They then deployed the Apollo Lunar Surface Experiments Package which would conduct various passive experiments.  Armstrong and Aldrin then collected 47.5 pounds of soil and rock samples.  The rock samples included three hitherto undiscovered minerals.  Interestingly enough, the newly found minerals were also later discovered on  Earth.  They then reboarded the Eagle, having been on the surface for slightly more than two hours, slept for seven hours, and at 17:54:00 UTC, the Eagle blasted off to rendezvous with the Columbia being flown by Michael Collins.  The Eagle rejoined the Columbia at 21:24 UTC. Eagles ascent stage was jettisoned  at 23:41.  All told the Eagle had been on the Lunar surface for 21 hours and 36 minutes.  The plague below was left behind which read:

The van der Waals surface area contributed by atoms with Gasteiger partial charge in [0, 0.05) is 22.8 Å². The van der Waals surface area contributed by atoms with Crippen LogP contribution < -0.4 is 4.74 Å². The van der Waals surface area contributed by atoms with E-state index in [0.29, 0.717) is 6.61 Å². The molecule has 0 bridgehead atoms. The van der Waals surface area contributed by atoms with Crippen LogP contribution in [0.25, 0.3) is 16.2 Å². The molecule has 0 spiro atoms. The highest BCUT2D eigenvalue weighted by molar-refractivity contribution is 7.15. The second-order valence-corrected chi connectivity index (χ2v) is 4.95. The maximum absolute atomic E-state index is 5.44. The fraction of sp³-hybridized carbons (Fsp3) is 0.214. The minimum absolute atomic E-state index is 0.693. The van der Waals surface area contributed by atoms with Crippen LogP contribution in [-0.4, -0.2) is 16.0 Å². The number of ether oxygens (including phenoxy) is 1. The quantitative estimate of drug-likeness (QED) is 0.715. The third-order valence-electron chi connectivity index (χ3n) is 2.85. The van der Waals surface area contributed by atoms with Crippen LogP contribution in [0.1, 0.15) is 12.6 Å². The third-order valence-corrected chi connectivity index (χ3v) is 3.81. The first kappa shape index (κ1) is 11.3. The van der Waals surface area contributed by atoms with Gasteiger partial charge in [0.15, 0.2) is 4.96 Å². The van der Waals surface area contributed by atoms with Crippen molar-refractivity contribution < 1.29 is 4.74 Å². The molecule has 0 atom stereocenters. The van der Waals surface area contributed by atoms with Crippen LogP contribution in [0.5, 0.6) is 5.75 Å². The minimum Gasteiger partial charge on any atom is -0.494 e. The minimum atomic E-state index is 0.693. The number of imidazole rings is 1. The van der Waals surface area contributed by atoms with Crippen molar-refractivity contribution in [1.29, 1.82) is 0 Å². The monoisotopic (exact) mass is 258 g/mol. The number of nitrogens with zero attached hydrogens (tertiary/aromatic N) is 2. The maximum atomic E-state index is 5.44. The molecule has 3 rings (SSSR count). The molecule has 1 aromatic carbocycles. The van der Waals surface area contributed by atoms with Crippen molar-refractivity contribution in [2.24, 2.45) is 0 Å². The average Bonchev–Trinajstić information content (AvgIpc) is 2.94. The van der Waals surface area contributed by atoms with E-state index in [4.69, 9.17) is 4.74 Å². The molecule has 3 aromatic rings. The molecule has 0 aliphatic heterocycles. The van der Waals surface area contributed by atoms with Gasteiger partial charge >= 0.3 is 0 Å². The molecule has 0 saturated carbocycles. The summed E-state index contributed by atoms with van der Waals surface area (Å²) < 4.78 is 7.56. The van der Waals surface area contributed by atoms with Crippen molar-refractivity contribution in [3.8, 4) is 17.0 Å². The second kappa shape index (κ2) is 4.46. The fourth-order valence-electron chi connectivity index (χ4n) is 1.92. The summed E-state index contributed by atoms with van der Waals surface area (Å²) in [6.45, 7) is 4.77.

Here men from the planet Earth first set foot upon the Moon, July 1969, A.D. We came in peace for all mankind.

The Soviets that same day attempted to land the unmanned Lunar 15 on the Moon, but it crashed into a mountain in the Mare Crisum.

 

 

 

Published in: on July 21, 2019 at 5:30 am  Comments Off on July 21, 1969: That’s One small Step for Man. One Giant Leap for Mankind.  
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July 20, 1969: Houston, Tranquility Base here. The Eagle has landed.

 

 

 

Fifty years ago on July 20, 1969 Neil Armstrong and Buzz Aldrin became the first men to land a  craft on the moon.  As the Eagle descended from Columbia, Armstrong noted that the projected landing site was strewn with boulders, and he began maneuvering the craft to find an area clear of boulders. The Eagle landed in a clear patch with 90 seconds of propellant left.